EDITORIAL with Marcel Chimwala
Malawi needs more marketing of its mineral potential
As reported in our lead article, the results coming out of the Geological Mapping and Mineral Assessment Project (GEMMAP) are quite exciting.
The project, which is funded by the French government, is coming up with results that are confirming that Malawi is endowed with numerous mineral resources that can be exploited for the benefit of the country.
The mineral resources include bauxite, uranium, gold, gemstones including the most expensive rubies and sapphires, marble, coal, iron ore, niobium, tantalum, graphite and rare earths which have been discovered in large quantities in the Southern Region’s Chilwa Alkaline Province.
There are also anomalies for diamonds and platinum group metals which would require follow up studies.
GEMMAP is, among other things, interpreting the high resolution data acquired through the recent Countrywide Airborne Geophysical Survey dubbed Kauniuni, which was funded by the World Bank and European Union as part of the Mining Governance and Growth Support Project (MGGSP), and other similar surveys executed in the past.
We commend the government and its cooperating partners namely the World Bank, European Union and the French government for funding GEMMAP and MGGSP, which are proving that Malawi just like its neighbouring countries with similar geological environments is also a mineral rich country.
Listening to the presentations that were made at the recent GEMMAP/MGGSP conference in Zomba, one would indeed tell that with these projects in full throttle, Malawi is on course to transform its minerals sector.
The interpreted data from these projects will surely be an asset for Malawi in attracting investment in the minerals sector.
One interesting aspect of GEMMAP is that it is also overhauling the data storage system at Geological Survey Department so that data is stored in digital and not analogue form as has been the case.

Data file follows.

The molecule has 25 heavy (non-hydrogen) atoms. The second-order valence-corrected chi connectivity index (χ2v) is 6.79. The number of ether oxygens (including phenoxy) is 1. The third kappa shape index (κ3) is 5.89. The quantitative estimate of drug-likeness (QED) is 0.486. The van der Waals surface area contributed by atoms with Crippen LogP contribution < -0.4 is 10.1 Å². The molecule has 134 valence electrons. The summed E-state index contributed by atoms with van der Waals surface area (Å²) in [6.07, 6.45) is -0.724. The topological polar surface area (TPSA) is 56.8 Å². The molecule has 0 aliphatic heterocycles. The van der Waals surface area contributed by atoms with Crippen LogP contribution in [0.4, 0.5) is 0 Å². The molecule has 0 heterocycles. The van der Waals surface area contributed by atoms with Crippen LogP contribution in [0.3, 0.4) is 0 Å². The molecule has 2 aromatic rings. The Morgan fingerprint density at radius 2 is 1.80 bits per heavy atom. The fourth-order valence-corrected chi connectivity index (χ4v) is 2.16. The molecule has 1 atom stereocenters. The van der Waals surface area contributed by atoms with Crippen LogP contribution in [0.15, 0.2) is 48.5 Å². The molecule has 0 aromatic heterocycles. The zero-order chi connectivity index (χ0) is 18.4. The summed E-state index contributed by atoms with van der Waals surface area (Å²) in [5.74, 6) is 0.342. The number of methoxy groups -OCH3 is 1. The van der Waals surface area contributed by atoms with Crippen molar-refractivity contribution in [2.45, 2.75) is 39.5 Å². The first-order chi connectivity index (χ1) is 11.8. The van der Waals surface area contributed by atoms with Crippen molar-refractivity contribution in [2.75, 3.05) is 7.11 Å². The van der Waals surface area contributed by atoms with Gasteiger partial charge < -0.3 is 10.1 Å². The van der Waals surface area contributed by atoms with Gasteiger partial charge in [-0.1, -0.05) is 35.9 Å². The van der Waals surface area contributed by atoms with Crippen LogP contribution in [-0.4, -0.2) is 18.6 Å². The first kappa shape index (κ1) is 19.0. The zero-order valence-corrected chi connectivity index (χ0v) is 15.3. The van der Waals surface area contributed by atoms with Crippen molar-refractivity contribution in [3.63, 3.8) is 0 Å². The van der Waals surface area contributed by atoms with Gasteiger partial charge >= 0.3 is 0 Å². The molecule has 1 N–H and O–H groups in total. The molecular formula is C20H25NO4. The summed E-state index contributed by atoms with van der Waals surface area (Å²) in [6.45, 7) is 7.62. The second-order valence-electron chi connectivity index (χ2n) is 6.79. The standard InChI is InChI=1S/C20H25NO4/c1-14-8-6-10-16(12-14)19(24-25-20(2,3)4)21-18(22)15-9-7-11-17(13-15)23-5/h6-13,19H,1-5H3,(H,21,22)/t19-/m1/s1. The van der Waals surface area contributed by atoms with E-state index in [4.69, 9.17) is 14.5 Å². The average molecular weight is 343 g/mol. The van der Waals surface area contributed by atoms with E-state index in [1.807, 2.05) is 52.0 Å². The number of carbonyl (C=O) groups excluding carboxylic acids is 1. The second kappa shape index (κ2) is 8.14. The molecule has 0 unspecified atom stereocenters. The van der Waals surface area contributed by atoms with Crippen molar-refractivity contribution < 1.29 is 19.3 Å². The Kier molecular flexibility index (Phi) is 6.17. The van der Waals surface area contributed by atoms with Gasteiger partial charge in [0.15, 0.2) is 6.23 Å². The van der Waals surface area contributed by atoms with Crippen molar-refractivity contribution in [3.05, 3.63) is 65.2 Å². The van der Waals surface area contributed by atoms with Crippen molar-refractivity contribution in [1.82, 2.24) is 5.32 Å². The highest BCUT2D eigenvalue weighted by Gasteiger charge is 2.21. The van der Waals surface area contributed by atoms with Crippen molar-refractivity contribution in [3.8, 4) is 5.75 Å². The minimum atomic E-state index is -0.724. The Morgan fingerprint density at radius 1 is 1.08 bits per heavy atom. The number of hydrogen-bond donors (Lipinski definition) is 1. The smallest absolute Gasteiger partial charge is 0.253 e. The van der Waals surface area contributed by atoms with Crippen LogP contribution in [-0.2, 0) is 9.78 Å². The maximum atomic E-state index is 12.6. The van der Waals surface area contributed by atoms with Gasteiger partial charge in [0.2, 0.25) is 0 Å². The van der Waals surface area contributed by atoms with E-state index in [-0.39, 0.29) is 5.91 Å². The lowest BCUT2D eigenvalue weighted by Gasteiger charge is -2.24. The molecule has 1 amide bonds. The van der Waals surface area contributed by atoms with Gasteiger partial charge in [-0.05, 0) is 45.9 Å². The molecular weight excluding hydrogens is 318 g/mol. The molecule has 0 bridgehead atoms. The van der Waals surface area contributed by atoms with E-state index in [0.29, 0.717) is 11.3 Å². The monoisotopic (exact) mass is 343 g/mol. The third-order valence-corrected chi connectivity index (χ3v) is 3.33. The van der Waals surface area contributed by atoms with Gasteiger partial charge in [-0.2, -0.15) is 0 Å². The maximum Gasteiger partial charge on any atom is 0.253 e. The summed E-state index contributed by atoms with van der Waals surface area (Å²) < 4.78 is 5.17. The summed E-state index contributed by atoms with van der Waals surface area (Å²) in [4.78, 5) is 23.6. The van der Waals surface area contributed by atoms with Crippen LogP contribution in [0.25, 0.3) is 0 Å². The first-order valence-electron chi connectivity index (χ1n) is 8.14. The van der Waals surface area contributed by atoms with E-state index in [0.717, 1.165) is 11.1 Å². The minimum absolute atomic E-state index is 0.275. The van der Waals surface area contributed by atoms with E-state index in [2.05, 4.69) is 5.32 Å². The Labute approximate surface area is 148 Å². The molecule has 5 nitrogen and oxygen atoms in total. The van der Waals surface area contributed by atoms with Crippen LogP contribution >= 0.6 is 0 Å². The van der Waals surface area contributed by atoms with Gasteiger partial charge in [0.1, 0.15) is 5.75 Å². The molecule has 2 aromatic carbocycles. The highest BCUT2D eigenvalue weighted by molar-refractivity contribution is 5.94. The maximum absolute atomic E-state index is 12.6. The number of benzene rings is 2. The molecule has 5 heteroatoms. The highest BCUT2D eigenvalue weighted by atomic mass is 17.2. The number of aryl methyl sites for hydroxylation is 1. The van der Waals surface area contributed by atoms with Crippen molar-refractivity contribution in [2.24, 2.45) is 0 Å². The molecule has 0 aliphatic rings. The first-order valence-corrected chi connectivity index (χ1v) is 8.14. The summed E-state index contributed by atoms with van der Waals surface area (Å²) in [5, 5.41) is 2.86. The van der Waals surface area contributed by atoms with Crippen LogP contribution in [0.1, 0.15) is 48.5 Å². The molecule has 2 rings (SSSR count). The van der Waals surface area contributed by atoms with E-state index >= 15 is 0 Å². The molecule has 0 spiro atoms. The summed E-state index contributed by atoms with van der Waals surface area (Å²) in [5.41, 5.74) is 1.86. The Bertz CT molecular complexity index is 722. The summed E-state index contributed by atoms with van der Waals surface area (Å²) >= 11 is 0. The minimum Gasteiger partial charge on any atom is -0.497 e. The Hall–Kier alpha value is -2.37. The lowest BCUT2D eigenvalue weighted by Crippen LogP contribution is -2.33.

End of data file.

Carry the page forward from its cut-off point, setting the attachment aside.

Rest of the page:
This is very important as it has been cumbersome for investors to access data with the analogue system.
It is also commendable that GEMMAP is providing on-the-job training to Malawian geologists as this will ensure that Malawi has practically equipped geologists who will be up to the task even when the international experts engaged to execute the project finish their work.
MGGSP on its part has also played a great role in several aspects including reviewing the curricula for mining related courses in the country’s tertiary institutions so that they are in tandem with practical requirements of the industry, development of the cadastral licensing system at the Department of Mines and financing the review of the archaic Mines and Minerals Act.
We feel these reforms are enough to transform Malawi’s mineral sector to be at par with that of neighbouring countries in these days when nations are competing for investment in the sector.
However, it is imperative that Malawi scales up its marketing campaign to attract investors in the sector as the country does not have a rich mining history.
In order to attract investors, the government must also be decisive in handling of licence applications for large scale mining ventures because mining investors will always favour a country where fellow investors are undertaking successful mining operations.
It is absurd for the government to just shelve applications for mining licences because it is scared that there will be outbursts from the civil society.
This piece was initially published in Malawi’s Mining & Trade Review Issue Number 58 (February 2018).
The full edition is available for download here. This monthly publication is edited by Marcel Chimwala.